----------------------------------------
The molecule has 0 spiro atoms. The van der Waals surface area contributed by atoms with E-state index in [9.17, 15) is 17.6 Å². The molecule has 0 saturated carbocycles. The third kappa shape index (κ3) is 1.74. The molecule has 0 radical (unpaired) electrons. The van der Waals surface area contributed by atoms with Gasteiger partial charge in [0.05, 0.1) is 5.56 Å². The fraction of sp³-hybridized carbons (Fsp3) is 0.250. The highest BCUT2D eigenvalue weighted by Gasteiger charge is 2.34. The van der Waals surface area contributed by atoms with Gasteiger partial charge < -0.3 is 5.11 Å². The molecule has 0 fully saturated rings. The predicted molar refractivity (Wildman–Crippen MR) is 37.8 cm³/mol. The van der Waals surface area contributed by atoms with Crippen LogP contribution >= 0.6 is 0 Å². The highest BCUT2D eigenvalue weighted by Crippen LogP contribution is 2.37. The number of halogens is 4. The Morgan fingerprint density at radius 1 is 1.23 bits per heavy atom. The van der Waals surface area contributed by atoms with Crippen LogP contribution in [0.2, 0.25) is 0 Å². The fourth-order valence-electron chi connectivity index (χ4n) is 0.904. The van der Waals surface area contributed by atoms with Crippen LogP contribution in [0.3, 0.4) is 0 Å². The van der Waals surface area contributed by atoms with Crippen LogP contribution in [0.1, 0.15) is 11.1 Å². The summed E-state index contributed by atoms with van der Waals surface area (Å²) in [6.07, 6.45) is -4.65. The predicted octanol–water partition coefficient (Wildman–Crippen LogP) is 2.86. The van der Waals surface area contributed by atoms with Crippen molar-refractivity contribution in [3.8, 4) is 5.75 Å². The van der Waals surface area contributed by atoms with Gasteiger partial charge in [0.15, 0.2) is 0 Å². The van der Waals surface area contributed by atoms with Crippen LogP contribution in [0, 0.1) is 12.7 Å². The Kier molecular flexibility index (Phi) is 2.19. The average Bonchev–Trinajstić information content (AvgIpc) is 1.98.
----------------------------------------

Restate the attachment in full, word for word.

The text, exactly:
The molecule has 0 spiro atoms. The van der Waals surface area contributed by atoms with E-state index in [9.17, 15) is 17.6 Å². The molecule has 0 saturated carbocycles. The third kappa shape index (κ3) is 1.74. The molecule has 0 radical (unpaired) electrons. The van der Waals surface area contributed by atoms with Gasteiger partial charge in [0.05, 0.1) is 5.56 Å². The fraction of sp³-hybridized carbons (Fsp3) is 0.250. The highest BCUT2D eigenvalue weighted by Gasteiger charge is 2.34. The van der Waals surface area contributed by atoms with Gasteiger partial charge < -0.3 is 5.11 Å². The molecule has 0 fully saturated rings. The predicted molar refractivity (Wildman–Crippen MR) is 37.8 cm³/mol. The van der Waals surface area contributed by atoms with Crippen LogP contribution >= 0.6 is 0 Å². The highest BCUT2D eigenvalue weighted by Crippen LogP contribution is 2.37. The number of halogens is 4. The Morgan fingerprint density at radius 1 is 1.23 bits per heavy atom. The van der Waals surface area contributed by atoms with Crippen LogP contribution in [0.2, 0.25) is 0 Å². The fourth-order valence-electron chi connectivity index (χ4n) is 0.904. The van der Waals surface area contributed by atoms with Crippen LogP contribution in [0.3, 0.4) is 0 Å². The van der Waals surface area contributed by atoms with Crippen LogP contribution in [0.1, 0.15) is 11.1 Å². The summed E-state index contributed by atoms with van der Waals surface area (Å²) in [6.07, 6.45) is -4.65. The predicted octanol–water partition coefficient (Wildman–Crippen LogP) is 2.86. The van der Waals surface area contributed by atoms with Crippen molar-refractivity contribution in [3.8, 4) is 5.75 Å². The van der Waals surface area contributed by atoms with Gasteiger partial charge in [0.15, 0.2) is 0 Å². The van der Waals surface area contributed by atoms with Crippen LogP contribution in [0, 0.1) is 12.7 Å². The Kier molecular flexibility index (Phi) is 2.19. The average Bonchev–Trinajstić information content (AvgIpc) is 1.98.